Williams said that he too wants to wants to become a volunteer. He said he is trying to act as a mentor to other players on Richmond’s Street Soccer team.

 “A wise man once said there’s nothing stronger than the heart of a volunteer. To do that [be a volunteer] you have to have enough heart to be able to handle different situations, different walks of life, different mentalities and to have the understanding that you can learn just as much from us as we can learn from you,” Williams said.

As a volunteer, Watson said it’s the times off the field, helping a player move into his new apartment or bringing him sheets for his new bed that are the most rewarding.

Knight said the team tries to recruit players at shelters in the Richmond area by telling them what Richmond Street Soccer is all about, and then giving them the opportunity to join the team. He explained that the excuse he hears the most, for a person who doesn’t seem interested in playing on the team, is that the person doesn’t play soccer. Knight said he usually tells them to just come out and give it a shot because they may like playing. He said he always lets the potential players know it won’t be a “cakewalk,” but it is possible to learn from the sport.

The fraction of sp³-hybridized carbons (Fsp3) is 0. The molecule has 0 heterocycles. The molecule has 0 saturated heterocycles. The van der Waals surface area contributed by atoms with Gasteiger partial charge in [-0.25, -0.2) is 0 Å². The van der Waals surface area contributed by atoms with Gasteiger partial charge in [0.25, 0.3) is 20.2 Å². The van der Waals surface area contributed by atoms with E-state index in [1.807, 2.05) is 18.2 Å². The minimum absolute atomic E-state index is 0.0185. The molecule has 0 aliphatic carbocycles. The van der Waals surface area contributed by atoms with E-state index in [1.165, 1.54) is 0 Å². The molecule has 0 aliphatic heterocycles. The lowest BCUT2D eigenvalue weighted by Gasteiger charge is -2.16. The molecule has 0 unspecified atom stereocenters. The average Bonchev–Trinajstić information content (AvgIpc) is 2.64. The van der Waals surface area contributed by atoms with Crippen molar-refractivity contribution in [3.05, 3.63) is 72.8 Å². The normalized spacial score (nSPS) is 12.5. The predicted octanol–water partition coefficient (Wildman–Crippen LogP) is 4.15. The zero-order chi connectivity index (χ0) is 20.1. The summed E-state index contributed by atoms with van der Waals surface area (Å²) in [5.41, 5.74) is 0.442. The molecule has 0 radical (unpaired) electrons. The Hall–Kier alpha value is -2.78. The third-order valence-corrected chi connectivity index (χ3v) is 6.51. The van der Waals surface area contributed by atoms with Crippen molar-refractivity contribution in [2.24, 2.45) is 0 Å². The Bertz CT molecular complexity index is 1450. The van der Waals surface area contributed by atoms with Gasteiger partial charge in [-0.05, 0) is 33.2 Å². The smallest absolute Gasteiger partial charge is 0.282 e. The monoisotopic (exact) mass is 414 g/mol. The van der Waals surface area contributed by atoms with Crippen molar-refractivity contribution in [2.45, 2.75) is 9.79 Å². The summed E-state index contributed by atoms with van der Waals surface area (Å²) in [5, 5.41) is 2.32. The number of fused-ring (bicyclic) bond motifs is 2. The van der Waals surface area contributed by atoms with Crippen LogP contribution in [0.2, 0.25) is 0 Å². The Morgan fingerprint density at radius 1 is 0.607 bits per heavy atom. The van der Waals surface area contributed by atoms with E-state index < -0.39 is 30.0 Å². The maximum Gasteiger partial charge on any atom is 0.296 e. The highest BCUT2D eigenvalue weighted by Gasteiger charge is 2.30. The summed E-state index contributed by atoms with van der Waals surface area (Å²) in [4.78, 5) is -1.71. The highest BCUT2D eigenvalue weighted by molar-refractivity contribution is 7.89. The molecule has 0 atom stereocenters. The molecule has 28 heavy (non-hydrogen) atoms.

Knight also said he has been doing speaking engagements at local schools telling audiences about his experience. He explained that he doesn’t mind telling people his story because he wants everyone to know that homelessness is not something people have to look down upon and belittle. Knight said he even points out everything he has accomplished, even in times of trouble.

“It’s a shame that lots of times, especially with the homeless population, people make a quick judgment about who somebody is or what they stand for based on what you [they] see on the outside. Again, like what my mom and dad always taught me from my youth was, take the time to get to find out what’s on the inside of people,” Ukrop said.

Williams pointed out there could be any number of reasons for a person to become homeless. He added that it’s important for people to realize you cannot define someone by their situation.